Peaceful Protesters Call for Justice, End to Racism
YOUNGSTOWN, Ohio – More than 500 people gathered downtown today to protest the death of George Floyd, a handcuffed black man whose life flashed and passed before the nation, begging to breathe as a police officer’s knee pinned Floyd’s neck to the street for more than eight minutes.
Youngstown Police Chief Robin Lees and U.S. Rep. Tim Ryan were in the front line of protesters who walked a short distance down Wick Avenue to the Mahoning County Courthouse to chants of “Black lives matter.”
Under sunny skies, young and old carried signs and peacefully expressed a need for change when it comes to African Americans being killed at the hands of law enforcement. The protest was in stark contrast to violent and disruptive riots that have broken out throughout the nation the last few nights that resulted in vandalism, fires, arrests and widening divide of race and justice in America.
Floyd, 46, died while in Minneapolis police custody on Memorial Day. A video of the arrest shows fired police officer Derek Chauvin’s knee pressing on Floyd’s neck as he was face down and handcuffed. In the video, Floyd can be heard saying he couldn’t breathe.
Chauvin is charged with third-degree murder and manslaughter. Three other officers, who also were fired, are being investigated for possible charges.
It was important for Youngstown native and Ohio State University graduate Sonia Lenoir, who organized the protest on behalf of Mahoning Valley Sojourn to the Past, to show that a protest could happen peacefully, that people could come together and not have such an important message hijacked by violence and destruction.
“Watching the video, I could feel it in my heart. I could feel the hurt everyone else is feeling,” Lenoir said. “So many have expressed feelings through anger and violence and I did not want that to be reciprocated into my protest. The speakers helped me get my point across more than I thought I could.”
Speakers included Youngstown Mayor Jamael Tito Brown, First Ward Councilman Julius Oliver, Youngstown State University students, faith leaders and Ryan.
“Bringing people together can make a difference and create change,” Lenoir said. “I loved the diversity of people who came wanting to help us, people who aren’t like us and have the power to help us and work with us and not against us.”
Lenoir reached out to Sojourn and Rev. Lewis Macklin to help make her vision a reality.
Derrick McDowell, with Mahoning Valley Sojourn to the Past, said he and others reached out to community and faith leaders, council members and the police to put the protest together.
“We wanted to rally the people in this electrifying moment so that we could use that energy for option. We wanted to make sure because Mahoning Valley Sojourn to the Past is rooted in the principles of non-violence. So we were ensuring that the is protest was rooted in peaceful assembly,” McDowell said.
And it was. No projectiles were thrown, no police in riot gear, no fires or vandalized business.
Mayor Brown held his young son’s hand standing on the courthouse steps with an I Love the Yo T-shirt, sparking chants from the crowd.
“This is what justice looks like,” he said pointing to the crowd that wrapped from Front Street to beyond Boardman Street.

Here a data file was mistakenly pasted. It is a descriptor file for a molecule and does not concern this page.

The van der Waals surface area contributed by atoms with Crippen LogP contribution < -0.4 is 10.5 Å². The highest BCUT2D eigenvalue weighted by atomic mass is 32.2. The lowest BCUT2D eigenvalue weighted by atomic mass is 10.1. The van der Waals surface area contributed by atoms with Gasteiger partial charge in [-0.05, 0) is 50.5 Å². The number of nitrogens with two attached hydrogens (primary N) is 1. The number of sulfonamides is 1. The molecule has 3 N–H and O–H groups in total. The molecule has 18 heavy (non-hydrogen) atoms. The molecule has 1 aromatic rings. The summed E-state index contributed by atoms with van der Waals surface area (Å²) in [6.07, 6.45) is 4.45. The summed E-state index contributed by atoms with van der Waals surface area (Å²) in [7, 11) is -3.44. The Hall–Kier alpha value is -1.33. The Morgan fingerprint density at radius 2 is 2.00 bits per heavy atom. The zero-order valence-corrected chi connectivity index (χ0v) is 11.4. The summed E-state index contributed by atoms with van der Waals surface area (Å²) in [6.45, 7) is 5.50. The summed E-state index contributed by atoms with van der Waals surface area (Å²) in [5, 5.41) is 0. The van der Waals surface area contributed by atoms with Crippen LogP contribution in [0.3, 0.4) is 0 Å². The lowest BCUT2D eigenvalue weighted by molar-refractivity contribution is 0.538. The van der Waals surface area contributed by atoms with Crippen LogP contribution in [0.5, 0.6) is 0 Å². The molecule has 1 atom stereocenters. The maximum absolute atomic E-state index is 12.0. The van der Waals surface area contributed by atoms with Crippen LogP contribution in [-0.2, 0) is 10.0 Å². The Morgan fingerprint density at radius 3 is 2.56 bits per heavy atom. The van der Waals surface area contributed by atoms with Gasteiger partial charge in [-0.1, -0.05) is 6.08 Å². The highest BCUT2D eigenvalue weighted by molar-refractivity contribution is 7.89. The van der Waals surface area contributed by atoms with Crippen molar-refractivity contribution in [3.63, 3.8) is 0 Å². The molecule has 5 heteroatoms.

“I see black people and white and Latino’s. Let’s hear it for unity,” said Ryan, D-13. “We all have children. We all saw George Floyd get murdered. But we have got to be united. We can’t get let people get on social media and divide us up. We have to stay united.”
Rev. Todd Johnson, Second Baptist Church in Warren, passionately challenged politicians, police unions and citizens to go to the polls in November and vote.
“I give a challenge to politicians: We don’t want your speeches; we want your actions. You can’t serve two masters. You either do was politically expediate or you do what’s in the best interest of the people. We don’t care about your re-election. We don’t care about your next fundraisers.. We want you to act in your own backyard in the interest of black lives.”
Johnson said he is thankful for the non-violent protest that occurred because of the work that was done upfront. He believes many communities around the country are trying to do the same thing, but for whatever reason, it’s not happening because of some agitators.
McDowell said when people saw the protest was going to happen, comments were made that it couldn’t happen without violence. But it happened and McDowell ended the protest by asking protesters to leave the same way they came in, peacefully, but with passion.
“The climate has changed and we know that it’s an existential crisis, and I mean that physically and metaphorically for this city,” McDowell said.
As for the protest resulting in the city burning, McDowell said, “It’s only burning with the passion to go out and effect change and bring about justice. So, it burned, but it burned in the most precious way possible, it burned in the hearts of the people of this community.”
Editor’s note: After this protest ended, some windows were broken at the Choffin Career and Technical Center, the United Way of Youngstown and Mahoning Valley, and a police cruiser was vandalized, according to WKBN.com. As a precaution, Wal-Mart stores in Boardman and Liberty closed early as are stores at the Shops at Boardman Park.
Copyright 2024 The Business Journal, Youngstown, Ohio.